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Friend has asked me to write an affidavit for relationship before marriage - US Visa

(5 Posts)
Glitterspy Thu 19-Nov-15 10:49:06

Hi everyone, just hoping someone can help with some advice/ reassurance.

A very old friend who lives in the US (resident approx 3 years) asked me to write a 'letter' confirming her relationship to her partner is real (he's legally her husband in the US as they married when she first moved over to New York).

I can do this - I know he's really her partner, I met him in March 2013 when they were in London, etc etc.

However now she's just sent me an iphone snap of the requirements documentation, which calls this 'letter' an affidavit and seems to have all these conditions relating to the content, potential to be called as a witness, etc etc.

I am now in deeper water than I expected - I thought I was just signing up to write a breezy letter. Despite knowing I'm only going to be writing the truth, it's all a lot heavier legally than I expected and I don't want to be implicated in something that might mean I have to travel to the US to testify, should it come to that (I doubt it would?) as I have a 2 year old and am 35 weeks pregnant with DC2.

Should I just write it and stop worrying? Any reassurance or advice would be very welcome!

Thanks in advance

Hufflepuffin Thu 19-Nov-15 10:54:33

No proper legal advice but I did this for a friend, just stick to the facts and don't fudge anything! They had attended my wedding together so I included pics from that with the wedding invite (to show the date). I didn't wax on about their relationship as I didn't know him that well so was most emphatic in the fact I had known her for 20 years and would trust her entirely.

Glitterspy Thu 19-Nov-15 11:31:26

Thanks so you didn't get hauled before a court or anything!

AnchorDownDeepBreath Thu 19-Nov-15 11:37:40

To be honest, a breezy letter was never really going to stand for much.

You just honestly write what you know, which is presumably that you know her well, and that they've been in a relationship for X amount of time, they've come to do X,Y,Z with you, etc.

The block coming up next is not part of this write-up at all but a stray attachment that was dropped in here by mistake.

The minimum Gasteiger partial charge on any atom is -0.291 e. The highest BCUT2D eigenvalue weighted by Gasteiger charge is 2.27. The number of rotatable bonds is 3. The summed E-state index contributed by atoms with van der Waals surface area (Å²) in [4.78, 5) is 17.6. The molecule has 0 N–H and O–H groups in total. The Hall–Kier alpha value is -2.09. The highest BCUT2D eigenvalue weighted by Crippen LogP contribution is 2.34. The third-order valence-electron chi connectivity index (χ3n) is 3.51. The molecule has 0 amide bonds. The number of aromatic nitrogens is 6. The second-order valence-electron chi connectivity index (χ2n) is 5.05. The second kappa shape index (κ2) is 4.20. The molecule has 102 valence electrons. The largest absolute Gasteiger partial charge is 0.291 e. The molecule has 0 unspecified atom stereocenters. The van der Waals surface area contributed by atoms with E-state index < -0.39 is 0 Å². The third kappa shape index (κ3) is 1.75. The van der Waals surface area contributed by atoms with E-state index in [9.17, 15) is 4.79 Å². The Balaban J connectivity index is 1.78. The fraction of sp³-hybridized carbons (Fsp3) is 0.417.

They'll send this letter off with all of the other required evidence, and it's likely that it'll be enough to "prove" the relationship and it'll all be rubber-stamped without you needing to do anything else, especially as the relationship is genuine so proving it won't be a problem.

There is an outside chance that further evidence could be required, in which case they'd usually write to you to ask for more information, or they could invite you to court to ask you - but it'd be very unusual for you be summoned to the US to testify. The number of times that this happens for genuine relationships is tiny. In that case, you'd make contact and explain that you can't really travel because of your personal circumstances.

As Huffle said, stick to the facts, include copies of photos of anything significant if you've got them and don't worry. It is official, it has to be, but it's not scary.

HawkEyeTheNoo Thu 19-Nov-15 11:40:58

I had to do the same for a friends wife to be given a visa for the uk, just stick to the facts. Eg. I had known the wife for about two years albeit only having met her a couple of times but chatted on Skype frequently and was Skype "present" at the wedding. Yes if there is any doubt you can be contacted by the authorities, but all you can do is tell the truth. I really wouldn't worry too much

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